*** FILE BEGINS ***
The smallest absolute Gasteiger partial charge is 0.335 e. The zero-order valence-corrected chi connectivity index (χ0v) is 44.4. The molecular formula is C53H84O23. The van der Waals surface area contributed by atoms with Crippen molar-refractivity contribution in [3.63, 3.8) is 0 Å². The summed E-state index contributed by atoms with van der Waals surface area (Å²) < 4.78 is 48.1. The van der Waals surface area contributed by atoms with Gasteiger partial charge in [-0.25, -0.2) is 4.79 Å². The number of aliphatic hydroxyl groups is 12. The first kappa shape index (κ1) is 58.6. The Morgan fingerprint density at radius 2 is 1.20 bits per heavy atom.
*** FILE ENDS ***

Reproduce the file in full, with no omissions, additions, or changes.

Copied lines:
The smallest absolute Gasteiger partial charge is 0.335 e. The zero-order valence-corrected chi connectivity index (χ0v) is 44.4. The molecular formula is C53H84O23. The van der Waals surface area contributed by atoms with Crippen molar-refractivity contribution in [3.63, 3.8) is 0 Å². The summed E-state index contributed by atoms with van der Waals surface area (Å²) < 4.78 is 48.1. The van der Waals surface area contributed by atoms with Gasteiger partial charge in [-0.25, -0.2) is 4.79 Å². The number of aliphatic hydroxyl groups is 12. The first kappa shape index (κ1) is 58.6. The Morgan fingerprint density at radius 2 is 1.20 bits per heavy atom.